Team Progress this Season – and Bad Wings

Published: April 8, 2013

In part 2 of the season Moratorium, I take a look at the changes from last year.

Glass Half Full

The Hornets are a better offensive team this year.  A lot better, actually.  After posting the 28th ranked offense last year, the Hornets have improved their shooting to above the league average, jumped into the top 10 at offensive rebound rate, and managed to cut their turnover rate from 29th to 20th.  That has resulted in the 14th ranked offense in the league this year.  A significant improvement.

The reasons aren’t hard to pick out.  Last year only Gustavo Ayon played more than 1000 minutes for the Hornets and managed an eFG% over 50%.  This season, the Hornets have four such players: Ryan Anderson, Anthony Davis, Robin Lopez, and Roger Mason.  Last year, the Hornets had zero players play 1000 minutes (Okafor only hit 781) and post an offensive rebound rate of 10% or better.  This year, both Anthony Davis and Robin Lopez did it.  Almost every position saw an improvement to its turnover rate except small forward, where Aminu got more minutes, and therefore had more time to turn the ball over.

Once again, the offensive weakness for the Hornets came on the wing, where Austin Rivers, Aminu, and Eric Gordon combined to produce well below average true shooting and effective field goal numbers.(And before anyone blames Rivers, none of these three players had an above average eFG%, though Gordon did post a slightly above average TS% due to his free throws.)  In fact, if not for Roger Mason and a few minutes from Darius Miller, the Hornets wing position is a major black hole, negating the scoring efficiency of the Hornets frontcourt and relegating this team to an average offense.

If Dell and Monty are looking for a high-efficiency offense, they should simply add a single efficient scorer/shooter on the wing this off-season.  Even if Eric Gordon doesn’t bounce back, that should push the Hornets near the top 10 in offense.

Glass Half Empty

Of course, it should be pretty obvious that something else has changed with this team – something that needs to counteract the offensive improvements – or this team would be on the playoff bubble.  The culprit is a decline from the 15th ranked defense in the league to the 28th ranked defense, as the Hornets have allowed fully 4.5 more points per 100 possessions than they did last year.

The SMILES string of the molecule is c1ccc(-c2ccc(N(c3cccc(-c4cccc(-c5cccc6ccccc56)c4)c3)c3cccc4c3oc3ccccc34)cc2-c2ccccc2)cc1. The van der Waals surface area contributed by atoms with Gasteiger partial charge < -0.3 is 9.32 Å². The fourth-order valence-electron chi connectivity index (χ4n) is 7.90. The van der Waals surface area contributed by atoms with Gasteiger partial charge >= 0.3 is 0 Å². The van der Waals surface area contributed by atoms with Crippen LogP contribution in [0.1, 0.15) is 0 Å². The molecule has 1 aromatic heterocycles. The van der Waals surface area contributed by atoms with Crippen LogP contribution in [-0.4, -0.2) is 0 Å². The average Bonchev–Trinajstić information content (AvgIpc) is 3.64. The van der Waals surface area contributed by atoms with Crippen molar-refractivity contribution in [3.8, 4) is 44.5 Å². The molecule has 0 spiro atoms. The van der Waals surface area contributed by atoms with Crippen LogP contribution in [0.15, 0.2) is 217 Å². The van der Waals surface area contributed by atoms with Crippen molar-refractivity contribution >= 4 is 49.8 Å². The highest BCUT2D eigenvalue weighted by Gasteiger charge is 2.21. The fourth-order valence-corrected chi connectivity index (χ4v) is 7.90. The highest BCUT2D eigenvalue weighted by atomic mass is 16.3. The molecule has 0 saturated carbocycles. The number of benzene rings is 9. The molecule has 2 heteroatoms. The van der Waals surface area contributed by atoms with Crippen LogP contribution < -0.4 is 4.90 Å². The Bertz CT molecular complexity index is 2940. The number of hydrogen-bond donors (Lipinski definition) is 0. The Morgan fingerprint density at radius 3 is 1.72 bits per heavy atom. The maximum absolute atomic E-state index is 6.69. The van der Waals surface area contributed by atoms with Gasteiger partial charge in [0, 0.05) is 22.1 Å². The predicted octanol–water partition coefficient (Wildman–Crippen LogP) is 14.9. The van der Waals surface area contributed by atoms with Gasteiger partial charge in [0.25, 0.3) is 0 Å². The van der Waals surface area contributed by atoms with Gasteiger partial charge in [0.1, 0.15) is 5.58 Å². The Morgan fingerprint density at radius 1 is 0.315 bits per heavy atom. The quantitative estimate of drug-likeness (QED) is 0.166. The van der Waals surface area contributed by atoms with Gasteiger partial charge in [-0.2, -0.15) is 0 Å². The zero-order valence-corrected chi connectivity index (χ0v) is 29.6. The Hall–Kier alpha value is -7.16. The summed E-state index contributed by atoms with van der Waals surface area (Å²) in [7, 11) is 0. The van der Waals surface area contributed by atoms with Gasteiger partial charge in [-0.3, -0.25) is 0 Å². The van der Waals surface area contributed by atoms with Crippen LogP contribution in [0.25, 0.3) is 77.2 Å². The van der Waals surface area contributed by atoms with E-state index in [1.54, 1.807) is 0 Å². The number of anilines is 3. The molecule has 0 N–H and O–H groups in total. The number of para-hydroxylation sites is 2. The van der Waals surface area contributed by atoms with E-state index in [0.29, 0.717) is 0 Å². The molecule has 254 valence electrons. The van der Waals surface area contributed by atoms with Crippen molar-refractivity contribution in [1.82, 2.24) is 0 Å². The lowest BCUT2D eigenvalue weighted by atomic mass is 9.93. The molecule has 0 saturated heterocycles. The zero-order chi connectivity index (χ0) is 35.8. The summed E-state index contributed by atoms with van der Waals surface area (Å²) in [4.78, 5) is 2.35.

Defense is always harder to quantify individually than offense, but overall the team has some serious red flags.  The team is allowing opponents to average an eFG% of 51.7%.  As mentioned above, only three Hornets who played significant minutes shot better than that this year.  It’s a horrendeous number and easily counteracts the solid improvement in the Hornets defensive rebounding this season.  Pile on top of that the fact the Hornets remain in the bottom 10 at giving away free throws and in forcing turnovers, and you see the anatomy of a slow, bad defense.

So what does Dell need to do to stiffen the defense?  Quite simply, he needs to start chipping away at those players who are defensive liabilities.  This season, the baseline defensive number is 109 – the number of points the team allowed per possession.  It’s a bad number, but even that can be used to look at the major contributors on the team, and determine which players were on the floor when that number got worse – and which players were on the floor when it got better.

Defense Boosters:

  • Anthony Davis – Rating 104
  • Al Farouq Aminu – Rating 104
  • Jason Smith – Rating 108

Defense Wreckers:

  • Austin Rivers – Rating 114
  • Brian Roberts – Rating 113
  • Eric Gordon – Rating 113
  • Grievis Vasquez – Rating 112
  • Ryan Anderson – Rating 111

(The rest of the major players had no real positive or negative impact on the defensive baseline.  That does not, does NOT mean they are good defenders, just that this year they aren’t the main problem or a possible solution.)

Now, by no means should we take these numbers in a vacuum.  Rivers was awful for half the season, and got a lot better by the end.  Still, it points to one dramatic but unsurprising bit of news:  Eric Gordon was rock awful this season.  While he played, the team scored 101 points per 100 possessions as he contributed to the negative production on the wing.  Defensively, the team allowed 113 points per possession.  That 12-point differential is the largest on the team owned by anyone not named Austin Rivers.  The shooting guard position, on which the Hornets spent 15 million dollars and the 10th pick in the draft this last summer, is a gaping, oozing sore.

If Dell wants to improve this squad defensively, at least two defensively capable wing/guards should be brought in – and considering that none of the players on the list that helped wreck the defense were better than average offensively except Ryan Anderson, this alone should not impact the offense as much as it improves the defense.


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